Is “Empire” the Reason for 2015’s Resurgence of Black Music?

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The television juggernaut series Empire – the show that centers on hip-hop music and the fictitious record company Empire Entertainment – is about to begin its second season Wednesday, September 23, on the Fox TV network.  When the show made its début on January 7, 2015, it was an instant smash, with an estimated first-week viewership of 9.9 million viewers, making it the biggest series launch for Fox in three years.  The show’s audience during that first season (consisting of 12 episodes) rose each week, topping out at 17.62 million for the season finale in March.

Around the same time just before the show’s début in January, music by black artists had been experiencing a low percentage share on the Billboard charts, with black musicians being absent from the top ten on the Hot 100 singles chart for the first time in 27 years (see the first djrobblog article here, which covered the historic downturn in black music popularity).

Oh what a difference eight months has made!

As Empire’s popularity increased in February and March, so seemingly did the music of real-life black musicians.  Beginning in February, Drake’s “mix-tape” album debuted at #1 on the Billboard 200 with sales in excess of 500,000 copies in its first week, still the largest of 2015.  This was followed quickly by #1 albums from Big Sean, Kendrick Lamar, Wale, A$AP Rocky, Meek Mill, Tyrese, Future, Jill Scott and The Weeknd (whose album is now in its third straight week at the top).  Add in the soundtrack albums for Empire’s Season 1 and the movie Furious 7, and you get 13 albums by predominantly black artists that have reached Number One on Billboard’s main chart (out of 30 total number one albums this year).  This number will likely rise when rap veteran Kanye West, rap newcomer Fetty Wap, and pop legend Janet Jackson release their long-awaited new albums in the coming months.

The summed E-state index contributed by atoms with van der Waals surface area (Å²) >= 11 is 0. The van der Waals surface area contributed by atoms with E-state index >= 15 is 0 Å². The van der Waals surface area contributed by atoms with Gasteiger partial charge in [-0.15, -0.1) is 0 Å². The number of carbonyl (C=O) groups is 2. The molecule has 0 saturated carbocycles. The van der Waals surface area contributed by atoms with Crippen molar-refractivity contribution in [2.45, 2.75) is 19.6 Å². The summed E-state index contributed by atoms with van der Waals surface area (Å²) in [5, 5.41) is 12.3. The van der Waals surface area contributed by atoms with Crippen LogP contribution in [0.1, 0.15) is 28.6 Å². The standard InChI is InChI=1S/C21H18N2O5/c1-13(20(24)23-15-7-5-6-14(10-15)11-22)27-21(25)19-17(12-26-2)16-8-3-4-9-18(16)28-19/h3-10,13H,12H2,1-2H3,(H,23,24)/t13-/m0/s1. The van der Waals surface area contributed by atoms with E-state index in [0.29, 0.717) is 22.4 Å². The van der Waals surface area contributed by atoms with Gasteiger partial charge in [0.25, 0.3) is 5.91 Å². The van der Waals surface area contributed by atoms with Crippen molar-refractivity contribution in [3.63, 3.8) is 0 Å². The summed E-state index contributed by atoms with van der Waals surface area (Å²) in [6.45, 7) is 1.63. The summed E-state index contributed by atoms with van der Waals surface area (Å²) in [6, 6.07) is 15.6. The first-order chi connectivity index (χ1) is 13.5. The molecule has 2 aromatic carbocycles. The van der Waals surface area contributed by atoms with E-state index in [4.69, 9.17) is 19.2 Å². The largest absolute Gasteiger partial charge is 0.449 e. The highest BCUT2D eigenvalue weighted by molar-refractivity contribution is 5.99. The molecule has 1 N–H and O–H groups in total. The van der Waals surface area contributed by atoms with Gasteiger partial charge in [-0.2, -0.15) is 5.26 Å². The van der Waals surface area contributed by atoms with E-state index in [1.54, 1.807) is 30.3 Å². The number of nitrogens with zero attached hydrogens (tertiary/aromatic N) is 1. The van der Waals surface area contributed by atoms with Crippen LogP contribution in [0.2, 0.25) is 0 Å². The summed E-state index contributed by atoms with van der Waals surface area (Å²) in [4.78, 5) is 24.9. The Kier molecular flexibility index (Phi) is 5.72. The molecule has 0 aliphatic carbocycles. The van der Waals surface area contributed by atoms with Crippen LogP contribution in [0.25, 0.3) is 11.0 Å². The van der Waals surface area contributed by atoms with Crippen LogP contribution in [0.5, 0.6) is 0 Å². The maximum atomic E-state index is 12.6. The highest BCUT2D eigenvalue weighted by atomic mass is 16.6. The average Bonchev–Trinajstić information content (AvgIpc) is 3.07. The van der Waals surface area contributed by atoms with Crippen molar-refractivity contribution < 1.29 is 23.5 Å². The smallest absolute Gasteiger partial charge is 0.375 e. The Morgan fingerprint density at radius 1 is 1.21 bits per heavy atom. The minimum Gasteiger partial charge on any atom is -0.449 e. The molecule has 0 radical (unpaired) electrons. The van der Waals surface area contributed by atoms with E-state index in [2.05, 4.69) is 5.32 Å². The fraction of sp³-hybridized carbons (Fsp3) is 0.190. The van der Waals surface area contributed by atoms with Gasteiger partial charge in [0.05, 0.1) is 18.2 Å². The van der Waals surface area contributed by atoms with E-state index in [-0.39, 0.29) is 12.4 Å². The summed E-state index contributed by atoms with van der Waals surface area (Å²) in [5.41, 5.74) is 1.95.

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Jamaican singer OMI has scored a million-selling #1 pop hit with his reggae-fusion single “Cheerleader,” which is one of seven songs in this week’s pop top ten by black male artists.

On the singles side, the story has been pretty much the same, with R&B/hip-hop songs scaling the top ten of the Hot 100 chart like it was the 1990s all over again, or maybe 2004, when songs by black musicians occupied the #1 slot on the Hot 100 for the entire year.  Okay, maybe it hasn’t been that dominant this year, but the accomplishments by black musicians in 2015 – particularly the newcomers – has been nothing short of astonishing!

I’ve already devoted much of djrobblog to coverage of The Weeknd’s success, which keeps growing week by week.  This week, his single “The Hills” becomes the new #1 song in the country, topping the Billboard Hot 100 for the chart dated October 3, while displacing his previous #1 hit, “Can’t Feel My Face,” which falls to #3.  By doing this, The Weeknd becomes the first male artist in seven years to replace himself at #1 – and only the 11th artist overall in the chart’s 58-year history.  Last week, “Can’t Feel My Face” and “The Hills” were at numbers one and two simultaneously, placing him among rare company in that category as well.